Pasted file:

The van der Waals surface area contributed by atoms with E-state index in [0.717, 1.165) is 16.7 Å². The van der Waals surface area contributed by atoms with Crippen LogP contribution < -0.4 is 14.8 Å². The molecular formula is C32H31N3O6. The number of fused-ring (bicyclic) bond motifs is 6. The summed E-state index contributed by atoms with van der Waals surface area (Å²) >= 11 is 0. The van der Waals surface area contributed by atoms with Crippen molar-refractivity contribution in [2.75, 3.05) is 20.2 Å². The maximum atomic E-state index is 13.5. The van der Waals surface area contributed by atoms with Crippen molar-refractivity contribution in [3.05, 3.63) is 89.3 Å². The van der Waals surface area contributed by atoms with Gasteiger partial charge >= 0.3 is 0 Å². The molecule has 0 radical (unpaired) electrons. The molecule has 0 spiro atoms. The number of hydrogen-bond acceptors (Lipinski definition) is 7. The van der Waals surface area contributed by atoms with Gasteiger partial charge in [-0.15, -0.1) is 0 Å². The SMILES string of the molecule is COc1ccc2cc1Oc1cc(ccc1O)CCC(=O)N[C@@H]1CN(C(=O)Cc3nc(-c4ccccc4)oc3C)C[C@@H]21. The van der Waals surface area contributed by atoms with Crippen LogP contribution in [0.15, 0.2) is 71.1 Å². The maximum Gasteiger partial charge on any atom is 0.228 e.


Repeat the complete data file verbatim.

The van der Waals surface area contributed by atoms with E-state index in [0.717, 1.165) is 16.7 Å². The van der Waals surface area contributed by atoms with Crippen LogP contribution < -0.4 is 14.8 Å². The molecular formula is C32H31N3O6. The number of fused-ring (bicyclic) bond motifs is 6. The summed E-state index contributed by atoms with van der Waals surface area (Å²) >= 11 is 0. The van der Waals surface area contributed by atoms with Crippen molar-refractivity contribution in [2.75, 3.05) is 20.2 Å². The maximum atomic E-state index is 13.5. The van der Waals surface area contributed by atoms with Crippen molar-refractivity contribution in [3.05, 3.63) is 89.3 Å². The van der Waals surface area contributed by atoms with Gasteiger partial charge >= 0.3 is 0 Å². The molecule has 0 radical (unpaired) electrons. The molecule has 0 spiro atoms. The number of hydrogen-bond acceptors (Lipinski definition) is 7. The van der Waals surface area contributed by atoms with Gasteiger partial charge in [-0.15, -0.1) is 0 Å². The SMILES string of the molecule is COc1ccc2cc1Oc1cc(ccc1O)CCC(=O)N[C@@H]1CN(C(=O)Cc3nc(-c4ccccc4)oc3C)C[C@@H]21. The van der Waals surface area contributed by atoms with Crippen LogP contribution in [0.15, 0.2) is 71.1 Å². The maximum Gasteiger partial charge on any atom is 0.228 e.